European out of control muslim immigrant crisis spurs Hungarian, Bulgarian interest in Israeli border barriers
Faced with a surge in migration from the Middle East and North Africa, two European countries are exploring the possibility of erecting towering steel security fences along parts of their borders, similar to Israel’s barrier with Egypt.
Hungary and Bulgaria have made preliminary inquiries about buying the Israeli-designed fences, according to an Israeli business source who declined to be named due to the sensitivity of the discussions.
Both EU countries are beefing up their borders to deter migrants, many of them refugees from wars, who are seeking to use them as gateways to richer countries further north and west, particularly Germany.
But moves to throw up such barriers – which could be around 5-6 meters (15-20 feet) high, topped with razor wire and equipped with cameras and motion sensors – would evoke memories of Cold War-era divisions in Europe and exasperate EU officials who say they would not help to solve the crisis.
Bulgarian and Hungarian officials indicated that such discussions about security fences were taking place, but declined to elaborate further.
The Israeli source said any deals remained some way off, pointing to budget constraints and the political sensitivity in the European Union over erecting fences to control the flow of migrants and refugees from Syria, Iraq, Libya and elsewhere.
“(European countries) all want solutions and see the relevance of our technologies,” the source said. “But they also need EU support and this has not been forthcoming.”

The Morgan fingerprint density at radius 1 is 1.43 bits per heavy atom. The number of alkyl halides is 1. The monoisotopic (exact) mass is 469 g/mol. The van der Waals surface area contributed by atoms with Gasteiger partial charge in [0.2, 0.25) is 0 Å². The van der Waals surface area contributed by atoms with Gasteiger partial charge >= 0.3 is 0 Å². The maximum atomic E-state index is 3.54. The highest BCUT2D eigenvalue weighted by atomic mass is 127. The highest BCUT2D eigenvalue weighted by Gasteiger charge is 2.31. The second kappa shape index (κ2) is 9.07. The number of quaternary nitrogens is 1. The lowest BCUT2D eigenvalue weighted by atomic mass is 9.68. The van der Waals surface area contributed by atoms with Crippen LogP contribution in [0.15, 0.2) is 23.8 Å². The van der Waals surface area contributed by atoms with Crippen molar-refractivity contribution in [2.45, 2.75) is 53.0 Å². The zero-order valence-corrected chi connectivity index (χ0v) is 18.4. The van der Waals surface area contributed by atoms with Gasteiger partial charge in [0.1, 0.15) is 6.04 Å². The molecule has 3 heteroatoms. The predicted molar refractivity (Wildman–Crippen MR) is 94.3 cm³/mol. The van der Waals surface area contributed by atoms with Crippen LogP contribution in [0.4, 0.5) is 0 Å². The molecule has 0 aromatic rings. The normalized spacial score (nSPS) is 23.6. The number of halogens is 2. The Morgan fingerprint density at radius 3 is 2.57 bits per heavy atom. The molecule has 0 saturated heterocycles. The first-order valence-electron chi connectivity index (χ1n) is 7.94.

The European Commission, the EU executive, has said it opposes the construction of fences but accepts it is up to each nation to decide how it protects its borders.
The type of fence the countries have expressed interest in is the one Israel has constructed along its 230 km (143-mile) border with Egypt, rather than the steel-and-concrete barrier that separates the West Bank from Israel and east Jerusalem.
The Egyptian fence was built over three years and completed in 2013, with the aim of stopping an influx of migrants from Africa and guarding against raids by Islamist insurgents.
The fence cost the Israeli government around $380 million. A similar-style barrier is likely to cost foreign customers about 15 percent more – up to $1.9 million per km, according to industry sources, although hills, forests and other difficult European topography could drive the price higher.
Erecting such barriers would represent a significant step-up in security for Hungary and Bulgaria.
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